-- Edited by RonC on Sunday 14th of August 2016 07:25:00 PM



-- Edited by RonC on Sunday 14th of August 2016 11:10:54 PM


Good for you, Ron, if you can make it work.  Let's all just understand the technique and limitations as to accuracy that can be induced under the wrong conditions.  I've just seen single wheel weighting done incorrectly and it doesn't take much to cause large errors.  As I said YMMV. 



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Bill and Linda wrote:

Good for you, Ron, if you can make it work.  Let's all just understand the technique and limitations as to accuracy that can be induced under the wrong conditions.  I've just seen single wheel weighting done incorrectly and it doesn't take much to cause large errors.  As I said YMMV.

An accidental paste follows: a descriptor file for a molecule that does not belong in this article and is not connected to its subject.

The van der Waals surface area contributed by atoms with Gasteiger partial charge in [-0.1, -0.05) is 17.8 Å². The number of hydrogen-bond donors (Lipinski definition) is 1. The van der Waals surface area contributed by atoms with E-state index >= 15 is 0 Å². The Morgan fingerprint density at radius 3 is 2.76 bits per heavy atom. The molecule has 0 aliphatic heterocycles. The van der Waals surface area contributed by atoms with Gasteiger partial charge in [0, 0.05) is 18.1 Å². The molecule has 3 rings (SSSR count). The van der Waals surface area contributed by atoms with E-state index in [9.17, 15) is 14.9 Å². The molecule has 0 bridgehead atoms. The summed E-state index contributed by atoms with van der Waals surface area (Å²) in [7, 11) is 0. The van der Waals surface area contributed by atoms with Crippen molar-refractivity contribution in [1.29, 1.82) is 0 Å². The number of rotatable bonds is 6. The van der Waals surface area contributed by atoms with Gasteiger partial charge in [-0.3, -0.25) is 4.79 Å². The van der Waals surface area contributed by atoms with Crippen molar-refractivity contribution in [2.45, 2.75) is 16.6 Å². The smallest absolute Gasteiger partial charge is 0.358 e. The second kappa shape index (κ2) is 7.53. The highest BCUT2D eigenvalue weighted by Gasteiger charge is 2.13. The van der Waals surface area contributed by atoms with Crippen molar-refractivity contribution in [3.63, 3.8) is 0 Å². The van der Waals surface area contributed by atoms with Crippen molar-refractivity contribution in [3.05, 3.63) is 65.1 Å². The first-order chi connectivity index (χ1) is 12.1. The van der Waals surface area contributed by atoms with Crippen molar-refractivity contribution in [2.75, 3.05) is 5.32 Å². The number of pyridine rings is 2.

I know that supposedly having the rig not level changes the weights…I've read that in multiple places and I'm not gonna say it's wrong but I can say that from an engineering and weight distribution standpoint…any errors caused by using the 'left wheels off the scale' method have got to pretty small. Let's do a little adult beverage bar napkin calculating (I had to change this from the original word since Activeboard asterisked a potential 4 letter word out) and see what they might be. **WARNING. Engineering geekspeak below. The TL*DR (Too Long-Didn't Read) conclusion is that tilting the rig most likely doesn't matter for reasonable degrees of tilt.